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Sunshine State News: Small Pharmacies Seek Stake in Medicaid Changes

Tuesday, July 19, 2011

Owners fear being shut out of new networks lawmakers say bring cost savings
By: Gray Rohrer | Posted: July 19, 2011 3:55 AM

Small pharmacy owners are continuing to speak out against the state’s Medicaid reforms they say favor large chain stores and will push them out of business.Members of Pharmacy Choice and Access Now (PCAN) gathered Monday outside Economy Drug Store — a small, independent pharmacy — in Tallahassee to decry the new Medicaid changes, which — pending federal approval — will move Florida’s 2.9 million recipients into managed-care plans over two years beginning in 2012.Republican lawmakers passed a sweeping Medicaid reform package earlier this year, which transitions the program from a fee-for-service delivery model to a managed care program, in which health plans and service providers are selected for 11 different regions around the state.

PCAN presser

PCAN members Michael Jackson, executive vice president of FPA, left, and Bill Mincy, vice president of business development for PPSC (right), speak out against state Medicaid changes

PCAN members are worried the cost-saving measures included in the reforms will push health care providers to rely on chain drugstores and pharmacies as part of their health care plans.

One of the biggest objections they have to the cost-cutting Medicaid changes is a requirement that providers use a mail-order system to get drugs to patients.

“The business that my family has owned for more than five decades is in serious danger of having to shut our doors due to new laws that do nothing to save costs in Medicaid and needlessly ship jobs to out-of-state mail order companies,” said Alexis McMillan, an Economy Drug Store pharmacist.

Pharmacy owners also doubt that mail orders will generate savings, and complain that Florida’s heat could render useless some medications that need to be refrigerated. The individual attention to a patient provided by a local pharmacy would be lost in the changes as well.

“Mail order is not good medicine, that’s the message that we’re trying to do. We want to make sure that patients have the right to choose the pharmacy of their choice instead of those selected by a state agency or by a health plan that does not have that face-to-face contact,” said Bill Mincy, a PCAN member and vice president for business development for the PPSC.

Yet state GOP lawmakers, pressing to reform a program that takes up nearly 30 percent of the state budget, were keen to include cost reductions like mail-ordering drugs in their reform package. Medicaid expenditures amounted to $21 billion last year, although more than half of it was paid for by federal dollars.

Sen. Joe Negron, R-Stuart, who helped write the reform package, has stated that the new law will save the state $1.1 billion in the first year, with added savings in subsequent years as the transition to managed care takes place. He said he recognizes the value small pharmacies bring to patients, but they must adapt to the new managed care system.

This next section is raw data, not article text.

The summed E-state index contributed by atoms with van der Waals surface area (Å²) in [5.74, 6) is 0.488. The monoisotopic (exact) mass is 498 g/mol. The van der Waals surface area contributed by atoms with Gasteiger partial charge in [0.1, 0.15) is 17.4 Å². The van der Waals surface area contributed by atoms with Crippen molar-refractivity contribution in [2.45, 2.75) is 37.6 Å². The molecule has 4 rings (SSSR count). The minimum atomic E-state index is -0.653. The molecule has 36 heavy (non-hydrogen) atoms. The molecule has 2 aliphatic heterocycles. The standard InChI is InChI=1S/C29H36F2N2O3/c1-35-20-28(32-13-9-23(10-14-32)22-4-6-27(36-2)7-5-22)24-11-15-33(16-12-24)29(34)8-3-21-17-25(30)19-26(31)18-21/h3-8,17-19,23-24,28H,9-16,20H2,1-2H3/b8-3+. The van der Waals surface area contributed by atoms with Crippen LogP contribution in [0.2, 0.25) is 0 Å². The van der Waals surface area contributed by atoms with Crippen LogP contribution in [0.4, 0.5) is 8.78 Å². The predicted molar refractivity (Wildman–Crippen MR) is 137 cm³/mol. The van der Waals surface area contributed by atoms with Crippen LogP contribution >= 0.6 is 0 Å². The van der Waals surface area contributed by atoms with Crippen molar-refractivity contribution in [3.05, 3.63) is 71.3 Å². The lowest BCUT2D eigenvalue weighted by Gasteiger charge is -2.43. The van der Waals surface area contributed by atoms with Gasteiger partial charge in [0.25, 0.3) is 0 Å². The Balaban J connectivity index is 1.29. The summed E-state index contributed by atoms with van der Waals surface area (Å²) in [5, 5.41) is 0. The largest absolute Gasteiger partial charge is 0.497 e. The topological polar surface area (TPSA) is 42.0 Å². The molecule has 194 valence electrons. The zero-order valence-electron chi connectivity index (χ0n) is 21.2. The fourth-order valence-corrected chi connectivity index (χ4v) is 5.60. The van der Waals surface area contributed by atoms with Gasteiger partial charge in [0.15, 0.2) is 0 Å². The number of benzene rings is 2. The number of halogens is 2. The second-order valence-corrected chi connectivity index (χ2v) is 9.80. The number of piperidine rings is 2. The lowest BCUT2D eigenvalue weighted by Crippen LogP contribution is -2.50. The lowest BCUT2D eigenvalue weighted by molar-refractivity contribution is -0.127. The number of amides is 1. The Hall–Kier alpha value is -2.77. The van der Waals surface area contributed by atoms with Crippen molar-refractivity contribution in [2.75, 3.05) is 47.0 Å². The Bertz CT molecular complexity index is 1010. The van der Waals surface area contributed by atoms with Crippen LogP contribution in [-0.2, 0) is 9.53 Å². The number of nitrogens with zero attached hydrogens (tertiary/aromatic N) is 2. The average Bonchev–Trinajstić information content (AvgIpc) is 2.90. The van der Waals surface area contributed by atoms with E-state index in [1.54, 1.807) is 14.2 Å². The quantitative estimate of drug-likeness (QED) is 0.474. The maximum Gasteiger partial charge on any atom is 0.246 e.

“I think our community pharmacies provide a valuable service to Florida, especially in the rural areas, and I have every expectation that they’ll be able to compete for their business,” Negron said.
PCAN members say they simply want to be included in the new provider networks that will be a part of the transition to managed care.“When we have a pharmacy provider here in the state of Florida, they’re licensed by the state, they can provide quality, valued-added services that can do the kind of things that a pharmacy needs to do to provide access, lower health care costs and have a very good patient safety record — they should be allowed to participate in the program,” said Micahel Jackson, PCAN member and executive vice president of the Florida Pharmacy Association.But, already rebuffed by lawmakers, small-pharmacy owners are now lobbying the Agency for Health Care Administration, the state agency tasked with implementing the Medicaid changes. AHCA must submit a waiver request to the federal Center for Medicare and Medicaid Services by Aug. 1, and federal approval must be given before the wider transition to managed care can take place.“The agency is under the gun, as you know, to implement what the Legislature told it to do. They have an obligation to adhere to those principles provided to them by the Florida  Legislature. But we do believe that the agency has some flexibility in how it’s designed, and we hope that they utilize the full extent of that flexibility to write a state plan amendment that would really benefit the patients of the state of Florida,” Jackson said.
Negron said there were already enough provisions in the Medicaid reforms to ensure the local pharmacies will be able to be a part of the service provider networks.
“I don’t think any special preferences are necessary. I think they bring value to the table with increased patient involvement and that’s their selling point and they’ll be able to compete,” Negron said.

Reach Gray Rohrer at or at (850) 727-0859.

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